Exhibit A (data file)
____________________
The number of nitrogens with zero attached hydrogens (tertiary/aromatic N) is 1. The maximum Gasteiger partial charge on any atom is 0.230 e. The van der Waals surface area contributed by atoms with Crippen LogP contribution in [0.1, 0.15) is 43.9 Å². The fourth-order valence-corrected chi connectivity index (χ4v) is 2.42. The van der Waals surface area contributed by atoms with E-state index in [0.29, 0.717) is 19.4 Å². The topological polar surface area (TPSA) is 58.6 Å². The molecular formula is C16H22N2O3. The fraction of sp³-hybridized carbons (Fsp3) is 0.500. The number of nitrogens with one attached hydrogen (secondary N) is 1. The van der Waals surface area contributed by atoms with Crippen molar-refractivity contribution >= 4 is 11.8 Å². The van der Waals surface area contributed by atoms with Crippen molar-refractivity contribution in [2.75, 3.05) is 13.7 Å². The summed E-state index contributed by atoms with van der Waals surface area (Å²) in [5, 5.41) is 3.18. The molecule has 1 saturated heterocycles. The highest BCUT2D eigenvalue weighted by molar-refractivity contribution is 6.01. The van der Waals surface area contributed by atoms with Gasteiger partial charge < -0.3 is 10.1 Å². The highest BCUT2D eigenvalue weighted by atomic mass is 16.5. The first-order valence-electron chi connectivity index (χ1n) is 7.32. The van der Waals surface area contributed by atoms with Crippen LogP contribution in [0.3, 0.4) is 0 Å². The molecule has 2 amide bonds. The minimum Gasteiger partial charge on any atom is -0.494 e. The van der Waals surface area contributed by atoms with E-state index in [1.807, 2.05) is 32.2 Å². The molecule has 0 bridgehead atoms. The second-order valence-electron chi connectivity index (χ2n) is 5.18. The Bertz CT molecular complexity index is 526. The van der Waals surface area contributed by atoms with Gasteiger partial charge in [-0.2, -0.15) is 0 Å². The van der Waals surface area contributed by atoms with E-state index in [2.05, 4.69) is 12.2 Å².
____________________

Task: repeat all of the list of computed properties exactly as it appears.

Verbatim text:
The number of nitrogens with zero attached hydrogens (tertiary/aromatic N) is 1. The maximum Gasteiger partial charge on any atom is 0.230 e. The van der Waals surface area contributed by atoms with Crippen LogP contribution in [0.1, 0.15) is 43.9 Å². The fourth-order valence-corrected chi connectivity index (χ4v) is 2.42. The van der Waals surface area contributed by atoms with E-state index in [0.29, 0.717) is 19.4 Å². The topological polar surface area (TPSA) is 58.6 Å². The molecular formula is C16H22N2O3. The fraction of sp³-hybridized carbons (Fsp3) is 0.500. The number of nitrogens with one attached hydrogen (secondary N) is 1. The van der Waals surface area contributed by atoms with Crippen molar-refractivity contribution >= 4 is 11.8 Å². The van der Waals surface area contributed by atoms with Crippen molar-refractivity contribution in [2.75, 3.05) is 13.7 Å². The summed E-state index contributed by atoms with van der Waals surface area (Å²) in [5, 5.41) is 3.18. The molecule has 1 saturated heterocycles. The highest BCUT2D eigenvalue weighted by molar-refractivity contribution is 6.01. The van der Waals surface area contributed by atoms with Gasteiger partial charge < -0.3 is 10.1 Å². The highest BCUT2D eigenvalue weighted by atomic mass is 16.5. The first-order valence-electron chi connectivity index (χ1n) is 7.32. The van der Waals surface area contributed by atoms with Crippen LogP contribution in [0.3, 0.4) is 0 Å². The molecule has 2 amide bonds. The minimum Gasteiger partial charge on any atom is -0.494 e. The van der Waals surface area contributed by atoms with E-state index in [1.807, 2.05) is 32.2 Å². The molecule has 0 bridgehead atoms. The second-order valence-electron chi connectivity index (χ2n) is 5.18. The Bertz CT molecular complexity index is 526. The van der Waals surface area contributed by atoms with Gasteiger partial charge in [-0.2, -0.15) is 0 Å². The van der Waals surface area contributed by atoms with E-state index in [2.05, 4.69) is 12.2 Å².